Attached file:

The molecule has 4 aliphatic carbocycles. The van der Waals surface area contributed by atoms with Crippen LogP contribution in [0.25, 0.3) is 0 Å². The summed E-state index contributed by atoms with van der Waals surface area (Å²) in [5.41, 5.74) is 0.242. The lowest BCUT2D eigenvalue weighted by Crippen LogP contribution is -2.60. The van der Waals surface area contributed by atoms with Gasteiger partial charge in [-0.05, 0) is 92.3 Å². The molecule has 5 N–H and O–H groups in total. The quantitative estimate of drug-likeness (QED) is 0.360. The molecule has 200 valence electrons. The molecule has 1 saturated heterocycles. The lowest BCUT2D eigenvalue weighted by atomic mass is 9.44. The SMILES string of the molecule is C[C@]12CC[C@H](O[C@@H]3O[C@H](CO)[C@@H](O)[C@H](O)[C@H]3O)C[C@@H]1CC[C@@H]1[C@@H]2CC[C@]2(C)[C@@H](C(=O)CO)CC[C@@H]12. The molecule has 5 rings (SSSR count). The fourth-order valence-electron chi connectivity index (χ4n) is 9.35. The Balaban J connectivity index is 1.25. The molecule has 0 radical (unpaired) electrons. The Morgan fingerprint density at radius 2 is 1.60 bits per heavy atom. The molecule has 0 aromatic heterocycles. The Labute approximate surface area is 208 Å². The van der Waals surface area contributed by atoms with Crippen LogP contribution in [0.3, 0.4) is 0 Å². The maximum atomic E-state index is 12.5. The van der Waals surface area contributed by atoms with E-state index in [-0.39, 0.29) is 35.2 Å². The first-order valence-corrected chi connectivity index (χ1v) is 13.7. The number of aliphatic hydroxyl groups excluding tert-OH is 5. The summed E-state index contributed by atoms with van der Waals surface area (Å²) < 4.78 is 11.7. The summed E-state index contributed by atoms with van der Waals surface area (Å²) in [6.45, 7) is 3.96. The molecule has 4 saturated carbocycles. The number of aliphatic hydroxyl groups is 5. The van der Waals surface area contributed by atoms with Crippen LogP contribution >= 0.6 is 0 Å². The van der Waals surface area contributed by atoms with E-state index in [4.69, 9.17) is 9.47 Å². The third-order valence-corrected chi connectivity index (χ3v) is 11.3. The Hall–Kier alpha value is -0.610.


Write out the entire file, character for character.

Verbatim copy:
The molecule has 4 aliphatic carbocycles. The van der Waals surface area contributed by atoms with Crippen LogP contribution in [0.25, 0.3) is 0 Å². The summed E-state index contributed by atoms with van der Waals surface area (Å²) in [5.41, 5.74) is 0.242. The lowest BCUT2D eigenvalue weighted by Crippen LogP contribution is -2.60. The van der Waals surface area contributed by atoms with Gasteiger partial charge in [-0.05, 0) is 92.3 Å². The molecule has 5 N–H and O–H groups in total. The quantitative estimate of drug-likeness (QED) is 0.360. The molecule has 200 valence electrons. The molecule has 1 saturated heterocycles. The lowest BCUT2D eigenvalue weighted by atomic mass is 9.44. The SMILES string of the molecule is C[C@]12CC[C@H](O[C@@H]3O[C@H](CO)[C@@H](O)[C@H](O)[C@H]3O)C[C@@H]1CC[C@@H]1[C@@H]2CC[C@]2(C)[C@@H](C(=O)CO)CC[C@@H]12. The molecule has 5 rings (SSSR count). The fourth-order valence-electron chi connectivity index (χ4n) is 9.35. The Balaban J connectivity index is 1.25. The molecule has 0 radical (unpaired) electrons. The Morgan fingerprint density at radius 2 is 1.60 bits per heavy atom. The molecule has 0 aromatic heterocycles. The Labute approximate surface area is 208 Å². The van der Waals surface area contributed by atoms with Crippen LogP contribution in [0.3, 0.4) is 0 Å². The maximum atomic E-state index is 12.5. The van der Waals surface area contributed by atoms with E-state index in [-0.39, 0.29) is 35.2 Å². The first-order valence-corrected chi connectivity index (χ1v) is 13.7. The number of aliphatic hydroxyl groups excluding tert-OH is 5. The summed E-state index contributed by atoms with van der Waals surface area (Å²) < 4.78 is 11.7. The summed E-state index contributed by atoms with van der Waals surface area (Å²) in [6.45, 7) is 3.96. The molecule has 4 saturated carbocycles. The number of aliphatic hydroxyl groups is 5. The van der Waals surface area contributed by atoms with Crippen LogP contribution >= 0.6 is 0 Å². The van der Waals surface area contributed by atoms with E-state index in [4.69, 9.17) is 9.47 Å². The third-order valence-corrected chi connectivity index (χ3v) is 11.3. The Hall–Kier alpha value is -0.610.